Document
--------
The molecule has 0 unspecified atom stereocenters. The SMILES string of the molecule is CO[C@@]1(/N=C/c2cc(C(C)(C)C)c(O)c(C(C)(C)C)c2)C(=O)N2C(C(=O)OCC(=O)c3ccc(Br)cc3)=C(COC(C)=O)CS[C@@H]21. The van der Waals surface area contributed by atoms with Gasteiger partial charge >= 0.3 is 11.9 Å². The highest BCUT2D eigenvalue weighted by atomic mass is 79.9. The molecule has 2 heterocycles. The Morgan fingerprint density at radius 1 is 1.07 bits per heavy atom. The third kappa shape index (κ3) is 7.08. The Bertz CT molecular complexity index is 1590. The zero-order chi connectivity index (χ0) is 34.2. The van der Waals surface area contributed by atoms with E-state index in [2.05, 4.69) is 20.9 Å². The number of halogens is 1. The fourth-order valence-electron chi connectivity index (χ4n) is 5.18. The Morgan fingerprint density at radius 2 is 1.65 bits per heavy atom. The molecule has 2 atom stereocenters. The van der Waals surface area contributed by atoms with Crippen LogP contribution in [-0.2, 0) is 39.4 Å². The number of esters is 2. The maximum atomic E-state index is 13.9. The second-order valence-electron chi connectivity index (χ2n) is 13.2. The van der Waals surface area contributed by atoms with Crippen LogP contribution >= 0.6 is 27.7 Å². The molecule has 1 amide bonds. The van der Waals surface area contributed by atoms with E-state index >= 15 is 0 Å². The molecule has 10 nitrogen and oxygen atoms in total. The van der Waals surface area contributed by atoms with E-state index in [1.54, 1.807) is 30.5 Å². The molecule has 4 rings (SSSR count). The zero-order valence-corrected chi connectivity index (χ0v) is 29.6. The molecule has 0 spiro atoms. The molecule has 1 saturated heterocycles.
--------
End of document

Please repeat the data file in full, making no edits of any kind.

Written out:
The molecule has 0 unspecified atom stereocenters. The SMILES string of the molecule is CO[C@@]1(/N=C/c2cc(C(C)(C)C)c(O)c(C(C)(C)C)c2)C(=O)N2C(C(=O)OCC(=O)c3ccc(Br)cc3)=C(COC(C)=O)CS[C@@H]21. The van der Waals surface area contributed by atoms with Gasteiger partial charge >= 0.3 is 11.9 Å². The highest BCUT2D eigenvalue weighted by atomic mass is 79.9. The molecule has 2 heterocycles. The Morgan fingerprint density at radius 1 is 1.07 bits per heavy atom. The third kappa shape index (κ3) is 7.08. The Bertz CT molecular complexity index is 1590. The zero-order chi connectivity index (χ0) is 34.2. The van der Waals surface area contributed by atoms with E-state index in [2.05, 4.69) is 20.9 Å². The number of halogens is 1. The fourth-order valence-electron chi connectivity index (χ4n) is 5.18. The Morgan fingerprint density at radius 2 is 1.65 bits per heavy atom. The molecule has 2 atom stereocenters. The van der Waals surface area contributed by atoms with Crippen LogP contribution in [-0.2, 0) is 39.4 Å². The number of esters is 2. The maximum atomic E-state index is 13.9. The second-order valence-electron chi connectivity index (χ2n) is 13.2. The van der Waals surface area contributed by atoms with Crippen LogP contribution >= 0.6 is 27.7 Å². The molecule has 1 amide bonds. The van der Waals surface area contributed by atoms with E-state index >= 15 is 0 Å². The molecule has 10 nitrogen and oxygen atoms in total. The van der Waals surface area contributed by atoms with E-state index in [1.54, 1.807) is 30.5 Å². The molecule has 4 rings (SSSR count). The zero-order valence-corrected chi connectivity index (χ0v) is 29.6. The molecule has 0 spiro atoms. The molecule has 1 saturated heterocycles.